An explosion in the popularity of high school robotics teams suddenly has made it chic to be geek: Robotics team members are getting varsity letters and patches, being paraded before school assemblies like other sports stars, and seeing trophies in the same lobby display cases as their football, basketball, or baseball counterparts.
“It’s the new kid on the block,” said Dawn Nichols, head of school at Convent of the Visitation Catholic School in Mendota Heights, Minn., which has the only all-girls high school robotics team in Minnesota.
A telling statistic: For the first time, there are more varsity robotics teams than there are boys’ varsity hockey teams in the state. There are 156 high school boys’ hockey teams and 180 robotics teams, up from 153 last year, according to the Minnesota State High School League.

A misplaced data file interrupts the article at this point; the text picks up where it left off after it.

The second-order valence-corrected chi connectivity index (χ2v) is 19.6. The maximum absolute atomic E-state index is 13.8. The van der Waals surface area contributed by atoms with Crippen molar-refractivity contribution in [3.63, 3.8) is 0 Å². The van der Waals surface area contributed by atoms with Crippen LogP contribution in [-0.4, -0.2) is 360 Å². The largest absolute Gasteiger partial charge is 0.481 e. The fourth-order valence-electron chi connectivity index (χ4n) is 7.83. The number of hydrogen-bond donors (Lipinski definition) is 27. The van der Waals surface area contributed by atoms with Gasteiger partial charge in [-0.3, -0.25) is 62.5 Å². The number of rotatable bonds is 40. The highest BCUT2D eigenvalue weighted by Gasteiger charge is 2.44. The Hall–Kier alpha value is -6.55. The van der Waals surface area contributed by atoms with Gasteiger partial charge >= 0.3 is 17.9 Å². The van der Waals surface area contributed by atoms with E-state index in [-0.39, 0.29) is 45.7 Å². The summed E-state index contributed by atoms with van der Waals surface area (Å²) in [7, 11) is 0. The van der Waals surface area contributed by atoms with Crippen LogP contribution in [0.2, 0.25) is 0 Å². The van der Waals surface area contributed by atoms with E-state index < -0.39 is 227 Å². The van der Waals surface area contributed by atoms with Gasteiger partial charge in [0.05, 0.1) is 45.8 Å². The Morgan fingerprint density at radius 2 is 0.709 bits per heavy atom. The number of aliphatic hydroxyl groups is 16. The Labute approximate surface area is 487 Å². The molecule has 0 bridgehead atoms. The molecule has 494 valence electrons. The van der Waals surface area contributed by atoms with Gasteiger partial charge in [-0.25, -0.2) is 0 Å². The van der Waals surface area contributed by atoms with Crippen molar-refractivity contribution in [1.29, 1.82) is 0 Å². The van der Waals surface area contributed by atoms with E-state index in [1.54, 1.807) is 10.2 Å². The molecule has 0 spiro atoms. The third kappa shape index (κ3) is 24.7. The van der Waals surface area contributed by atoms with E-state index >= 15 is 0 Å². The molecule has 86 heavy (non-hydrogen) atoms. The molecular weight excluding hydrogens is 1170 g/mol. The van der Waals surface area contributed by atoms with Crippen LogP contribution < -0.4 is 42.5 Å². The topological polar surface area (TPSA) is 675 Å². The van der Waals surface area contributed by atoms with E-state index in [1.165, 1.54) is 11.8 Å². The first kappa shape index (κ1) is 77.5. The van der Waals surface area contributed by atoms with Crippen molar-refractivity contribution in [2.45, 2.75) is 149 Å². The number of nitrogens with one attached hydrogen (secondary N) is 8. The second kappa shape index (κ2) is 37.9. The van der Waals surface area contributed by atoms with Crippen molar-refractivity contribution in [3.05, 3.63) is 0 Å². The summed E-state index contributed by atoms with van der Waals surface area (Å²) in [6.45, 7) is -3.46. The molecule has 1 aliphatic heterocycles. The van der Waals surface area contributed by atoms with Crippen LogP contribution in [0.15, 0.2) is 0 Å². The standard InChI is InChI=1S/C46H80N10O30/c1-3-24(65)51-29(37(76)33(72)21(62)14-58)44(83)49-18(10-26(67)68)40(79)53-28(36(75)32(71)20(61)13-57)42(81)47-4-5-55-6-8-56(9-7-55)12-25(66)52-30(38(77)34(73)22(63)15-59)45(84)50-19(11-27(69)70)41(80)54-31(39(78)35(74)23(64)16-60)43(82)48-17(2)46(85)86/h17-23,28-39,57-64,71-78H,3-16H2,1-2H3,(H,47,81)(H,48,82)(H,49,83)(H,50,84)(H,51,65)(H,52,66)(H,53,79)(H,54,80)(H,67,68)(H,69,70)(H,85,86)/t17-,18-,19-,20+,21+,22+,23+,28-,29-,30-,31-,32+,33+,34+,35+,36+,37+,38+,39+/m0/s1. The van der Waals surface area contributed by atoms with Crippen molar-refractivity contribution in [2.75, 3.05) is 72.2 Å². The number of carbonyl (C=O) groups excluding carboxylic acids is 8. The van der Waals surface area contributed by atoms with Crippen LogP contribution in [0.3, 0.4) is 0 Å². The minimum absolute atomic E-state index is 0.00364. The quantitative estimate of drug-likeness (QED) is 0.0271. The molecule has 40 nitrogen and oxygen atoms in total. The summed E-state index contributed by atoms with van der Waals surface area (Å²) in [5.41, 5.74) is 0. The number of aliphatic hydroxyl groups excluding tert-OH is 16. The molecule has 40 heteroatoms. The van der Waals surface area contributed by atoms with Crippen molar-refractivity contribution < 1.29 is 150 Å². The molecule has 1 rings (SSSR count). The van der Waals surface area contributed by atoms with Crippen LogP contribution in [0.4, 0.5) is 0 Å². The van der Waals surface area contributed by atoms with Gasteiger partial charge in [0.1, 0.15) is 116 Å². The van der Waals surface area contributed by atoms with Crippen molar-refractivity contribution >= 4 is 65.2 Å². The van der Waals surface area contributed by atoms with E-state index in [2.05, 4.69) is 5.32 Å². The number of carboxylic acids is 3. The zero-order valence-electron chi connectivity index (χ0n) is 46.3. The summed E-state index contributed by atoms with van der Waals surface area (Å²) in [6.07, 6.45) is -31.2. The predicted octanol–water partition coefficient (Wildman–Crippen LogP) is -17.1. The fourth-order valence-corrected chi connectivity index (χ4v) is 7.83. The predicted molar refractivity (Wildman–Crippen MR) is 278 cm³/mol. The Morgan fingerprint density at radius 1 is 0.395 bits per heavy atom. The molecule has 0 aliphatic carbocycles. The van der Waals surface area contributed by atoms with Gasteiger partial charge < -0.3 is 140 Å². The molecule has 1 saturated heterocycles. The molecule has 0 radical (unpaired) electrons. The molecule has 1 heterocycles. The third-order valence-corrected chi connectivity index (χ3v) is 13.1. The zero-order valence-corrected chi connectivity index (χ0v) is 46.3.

At Duluth East High School, robotics coach Tim Velner and his Daredevils team thrive on the success they’ve had the past four seasons. But East’s 29 team members also are drawn to the variety of tasks involved in robotics, Velner said.
“You can’t play down the competitive aspect,” Velner said. “But kids like it because of the diversity. There are a lot of skill sets involved.”
The Daredevils are broken into teams. A writer could find a niche on the media and marketing team, Velner said, while a number-cruncher finds a place on the business or accounting team.
“We don’t just build robots,” he said. “We have the task of promoting science and technology as well.”
(Next page: The growth of robotics as a “sport”)